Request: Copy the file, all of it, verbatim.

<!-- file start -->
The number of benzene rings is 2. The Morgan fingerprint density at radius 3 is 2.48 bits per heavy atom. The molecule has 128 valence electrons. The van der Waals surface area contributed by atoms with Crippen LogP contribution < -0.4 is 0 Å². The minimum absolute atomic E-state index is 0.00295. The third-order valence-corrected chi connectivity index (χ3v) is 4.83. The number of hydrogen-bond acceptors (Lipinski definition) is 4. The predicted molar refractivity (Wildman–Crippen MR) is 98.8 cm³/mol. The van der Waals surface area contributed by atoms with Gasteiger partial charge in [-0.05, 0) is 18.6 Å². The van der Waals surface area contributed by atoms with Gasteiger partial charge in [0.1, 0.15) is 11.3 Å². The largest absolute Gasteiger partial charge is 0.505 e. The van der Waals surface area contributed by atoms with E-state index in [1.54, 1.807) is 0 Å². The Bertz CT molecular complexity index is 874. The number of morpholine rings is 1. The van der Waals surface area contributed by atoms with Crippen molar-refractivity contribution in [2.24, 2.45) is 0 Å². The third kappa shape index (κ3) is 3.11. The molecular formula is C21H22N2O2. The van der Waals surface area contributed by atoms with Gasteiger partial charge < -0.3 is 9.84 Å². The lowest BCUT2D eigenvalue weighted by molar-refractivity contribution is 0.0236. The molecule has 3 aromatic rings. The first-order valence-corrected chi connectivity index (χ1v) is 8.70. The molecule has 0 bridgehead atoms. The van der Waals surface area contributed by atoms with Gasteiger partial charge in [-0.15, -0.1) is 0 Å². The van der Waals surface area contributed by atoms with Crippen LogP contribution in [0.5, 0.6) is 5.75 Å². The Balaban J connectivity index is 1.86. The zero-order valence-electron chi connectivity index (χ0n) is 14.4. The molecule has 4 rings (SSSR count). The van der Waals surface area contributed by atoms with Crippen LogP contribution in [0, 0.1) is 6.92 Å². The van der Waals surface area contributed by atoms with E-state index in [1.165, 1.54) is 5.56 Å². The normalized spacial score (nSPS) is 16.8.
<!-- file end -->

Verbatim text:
The number of benzene rings is 2. The Morgan fingerprint density at radius 3 is 2.48 bits per heavy atom. The molecule has 128 valence electrons. The van der Waals surface area contributed by atoms with Crippen LogP contribution < -0.4 is 0 Å². The minimum absolute atomic E-state index is 0.00295. The third-order valence-corrected chi connectivity index (χ3v) is 4.83. The number of hydrogen-bond acceptors (Lipinski definition) is 4. The predicted molar refractivity (Wildman–Crippen MR) is 98.8 cm³/mol. The van der Waals surface area contributed by atoms with Gasteiger partial charge in [-0.05, 0) is 18.6 Å². The van der Waals surface area contributed by atoms with Gasteiger partial charge in [0.1, 0.15) is 11.3 Å². The largest absolute Gasteiger partial charge is 0.505 e. The van der Waals surface area contributed by atoms with E-state index in [1.54, 1.807) is 0 Å². The Bertz CT molecular complexity index is 874. The number of morpholine rings is 1. The van der Waals surface area contributed by atoms with Crippen molar-refractivity contribution in [2.24, 2.45) is 0 Å². The third kappa shape index (κ3) is 3.11. The molecular formula is C21H22N2O2. The van der Waals surface area contributed by atoms with Gasteiger partial charge < -0.3 is 9.84 Å². The lowest BCUT2D eigenvalue weighted by molar-refractivity contribution is 0.0236. The molecule has 3 aromatic rings. The first-order valence-corrected chi connectivity index (χ1v) is 8.70. The molecule has 0 bridgehead atoms. The van der Waals surface area contributed by atoms with Gasteiger partial charge in [-0.15, -0.1) is 0 Å². The van der Waals surface area contributed by atoms with Crippen LogP contribution in [0.5, 0.6) is 5.75 Å². The Balaban J connectivity index is 1.86. The zero-order valence-electron chi connectivity index (χ0n) is 14.4. The molecule has 4 rings (SSSR count). The van der Waals surface area contributed by atoms with Crippen LogP contribution in [0, 0.1) is 6.92 Å². The van der Waals surface area contributed by atoms with E-state index in [1.165, 1.54) is 5.56 Å². The normalized spacial score (nSPS) is 16.8.